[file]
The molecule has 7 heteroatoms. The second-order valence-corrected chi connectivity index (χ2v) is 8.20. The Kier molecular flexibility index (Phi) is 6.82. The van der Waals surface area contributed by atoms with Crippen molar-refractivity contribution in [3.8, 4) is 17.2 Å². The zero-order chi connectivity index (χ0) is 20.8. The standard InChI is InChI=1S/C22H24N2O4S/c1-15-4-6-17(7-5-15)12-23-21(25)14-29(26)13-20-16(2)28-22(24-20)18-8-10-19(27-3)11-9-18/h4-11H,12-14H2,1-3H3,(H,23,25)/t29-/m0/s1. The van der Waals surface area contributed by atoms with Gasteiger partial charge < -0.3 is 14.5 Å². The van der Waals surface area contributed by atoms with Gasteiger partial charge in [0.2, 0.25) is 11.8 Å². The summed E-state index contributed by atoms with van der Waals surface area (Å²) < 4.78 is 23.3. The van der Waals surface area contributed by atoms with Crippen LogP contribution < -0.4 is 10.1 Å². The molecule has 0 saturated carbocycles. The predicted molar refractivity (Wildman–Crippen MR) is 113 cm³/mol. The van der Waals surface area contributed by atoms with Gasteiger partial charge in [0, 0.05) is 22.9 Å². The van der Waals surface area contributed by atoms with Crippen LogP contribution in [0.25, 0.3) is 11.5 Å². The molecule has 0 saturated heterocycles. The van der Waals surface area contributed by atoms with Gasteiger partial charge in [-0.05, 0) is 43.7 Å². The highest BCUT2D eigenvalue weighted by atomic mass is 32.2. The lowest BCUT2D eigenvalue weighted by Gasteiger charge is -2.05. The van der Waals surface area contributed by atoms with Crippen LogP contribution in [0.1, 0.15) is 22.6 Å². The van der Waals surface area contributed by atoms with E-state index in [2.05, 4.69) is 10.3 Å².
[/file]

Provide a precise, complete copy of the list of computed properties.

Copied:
The molecule has 7 heteroatoms. The second-order valence-corrected chi connectivity index (χ2v) is 8.20. The Kier molecular flexibility index (Phi) is 6.82. The van der Waals surface area contributed by atoms with Crippen molar-refractivity contribution in [3.8, 4) is 17.2 Å². The zero-order chi connectivity index (χ0) is 20.8. The standard InChI is InChI=1S/C22H24N2O4S/c1-15-4-6-17(7-5-15)12-23-21(25)14-29(26)13-20-16(2)28-22(24-20)18-8-10-19(27-3)11-9-18/h4-11H,12-14H2,1-3H3,(H,23,25)/t29-/m0/s1. The van der Waals surface area contributed by atoms with Gasteiger partial charge < -0.3 is 14.5 Å². The van der Waals surface area contributed by atoms with Gasteiger partial charge in [0.2, 0.25) is 11.8 Å². The summed E-state index contributed by atoms with van der Waals surface area (Å²) < 4.78 is 23.3. The van der Waals surface area contributed by atoms with Crippen LogP contribution < -0.4 is 10.1 Å². The molecule has 0 saturated carbocycles. The predicted molar refractivity (Wildman–Crippen MR) is 113 cm³/mol. The van der Waals surface area contributed by atoms with Gasteiger partial charge in [0, 0.05) is 22.9 Å². The van der Waals surface area contributed by atoms with Crippen LogP contribution in [0.25, 0.3) is 11.5 Å². The molecule has 0 saturated heterocycles. The van der Waals surface area contributed by atoms with Gasteiger partial charge in [-0.05, 0) is 43.7 Å². The highest BCUT2D eigenvalue weighted by atomic mass is 32.2. The lowest BCUT2D eigenvalue weighted by Gasteiger charge is -2.05. The van der Waals surface area contributed by atoms with Crippen LogP contribution in [0.1, 0.15) is 22.6 Å². The van der Waals surface area contributed by atoms with E-state index in [2.05, 4.69) is 10.3 Å².